With a break in the Scottish weather and Spring well under way, it is the perfect time to get out on the bike and enjoy the countryside. For the last couple of years I have taken part in the Tour de Lauder, a charity cycle race in the Borders raising money for Chest, Heart & Stroke Scotland through the Steve Cully Tribute Fund. Its popularity is growing and with the beautiful border scenery, you can see why! There is the option of an 50 ish mile route and an 80 ish mile route and no time limit, so a little something for everyone. Even 50 miles on a bike is a tough ask so what to do about nutrition before and during the race?
Leading up to the event: practice your race day nutrition during your training. Decide what works best for you and what you can comfortably consume and carry on the bike. If you want to use energy gels then practice with these to get your timings right and to ensure that you can stomach them. During the week running up to the event, add some more carbohydrates to your diet for example honey or dried fruit in your porridge or some oatcakes as a snack. This will ensure that your muscle glycogen levels are tip top to prepare for the race. Hydrate well in the few days before and don’t make any drastic changes to your diet; stick to what you know. Cut back on alcohol as it dehydrates you and stick to home-cooked meals if possible.
For a little something extra, try having a glass of beetroot juice in the days running up to the event. Beetroot juice has been linked to improved performance through reducing the energy cost of exercise. You can find out more on one of my past blog posts.
The night before:
- have a home-cooked meal you enjoy and your body is familiar with
- hydrate well
- plan your food for the next day i.e. bars, gels, electrolytes etc. Some people make up sandwiches to carry on the bike or homemade flapjacks. Banana or peanut butter and jam sandwiches are a great way to boost your energy and carry you through the race. Try out this flapjack recipe for a sustained energy source
The morning of, 2-3 hours before:
- have a carbohydrate-rich breakfast for example porridge and a banana or berries
- have at least 500ml water (there’s a bit more info on hydration here)
- choosing low-fat and high-carbohydrate foods ensures that your body is getting the fuel it needs to prepare for the hours on the bike – fat slows down the release of energy from food so avoid too much fat or protein at breakfast
30-60 minutes before: top-up energy levels with a high-carbohydrate snack like a banana or banana bread or a healthy flapjack. Sip water often but allow time for toilet breaks!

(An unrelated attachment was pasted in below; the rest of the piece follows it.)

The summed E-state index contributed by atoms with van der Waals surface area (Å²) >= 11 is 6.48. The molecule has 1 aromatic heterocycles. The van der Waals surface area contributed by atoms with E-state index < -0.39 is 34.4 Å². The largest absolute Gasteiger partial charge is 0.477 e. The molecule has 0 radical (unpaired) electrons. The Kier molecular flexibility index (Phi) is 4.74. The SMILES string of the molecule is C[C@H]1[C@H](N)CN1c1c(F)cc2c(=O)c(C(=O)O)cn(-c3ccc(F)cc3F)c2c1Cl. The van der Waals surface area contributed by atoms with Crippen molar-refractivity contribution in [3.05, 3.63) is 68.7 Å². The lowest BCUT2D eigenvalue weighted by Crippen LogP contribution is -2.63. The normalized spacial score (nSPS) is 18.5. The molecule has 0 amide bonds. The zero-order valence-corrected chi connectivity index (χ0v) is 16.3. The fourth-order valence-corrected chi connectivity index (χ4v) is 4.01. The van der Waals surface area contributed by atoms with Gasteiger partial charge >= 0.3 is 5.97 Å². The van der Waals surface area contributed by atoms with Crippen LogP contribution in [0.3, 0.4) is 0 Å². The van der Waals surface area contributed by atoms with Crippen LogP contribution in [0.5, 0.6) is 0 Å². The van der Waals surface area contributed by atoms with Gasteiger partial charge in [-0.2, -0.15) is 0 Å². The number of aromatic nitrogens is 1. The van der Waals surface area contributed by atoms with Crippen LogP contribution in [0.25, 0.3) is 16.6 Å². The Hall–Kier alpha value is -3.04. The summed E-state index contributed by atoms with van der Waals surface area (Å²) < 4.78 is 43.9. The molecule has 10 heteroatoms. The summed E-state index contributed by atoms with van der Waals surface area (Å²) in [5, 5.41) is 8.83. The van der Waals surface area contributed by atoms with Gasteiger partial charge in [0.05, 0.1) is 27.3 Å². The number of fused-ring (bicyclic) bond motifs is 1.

While on the bike:
- carry 2 water bottles on the bike, one with plain water and one with a weak carbohydrate solution or electrolyte powder. One of the most important things is to stay hydrated and a concentrated carbohydrate solution slows down water absorption – you can make a 6-8% carbohydrate solution with some diluting juice or opt for an electrolyte powder on a hot day when sweat rate may be high
- aim to drink around 500ml fluid per hour
- carry a couple of gels or energy bars to see you through if you don’t want to make too many pit-stops on route (there is always fantastic home-baking at water points so you won’t go short on flapjacks and banana bread, big shout out to the supporters!). The most important thing is to carry something that you enjoy eating and you know will make you feel good on the bike
- aim for around 1g per kg body weight of carbohydrate per hour – so around 70kg carbohydrate for the average man and don’t wait until you are out of steam before fueling up, consume little and often
Recovery begins immediately! After crossing the finish line, make rehydration your first priority, especially in warmer weather. Consume a small snack within 30 minutes of finishing consisting of 3:1 or 4:1 carbohydrate to protein, for example chocolate milk, turkey sandwich, Greek yoghurt and honey, banana and almonds. Continue to support your recovery over the next few hours by consuming good amounts of carbohydrate and protein every 2-3 hours and drinking plenty of water.
The most important thing is to prepare well and pay attention to energy and hydration, oh and enjoy it of course!
Anyone looking for some more in-depth personalised advice on nutrition, whether it is for the Tour de Lauder, another cycle or a different sport altogether then email me at [email protected]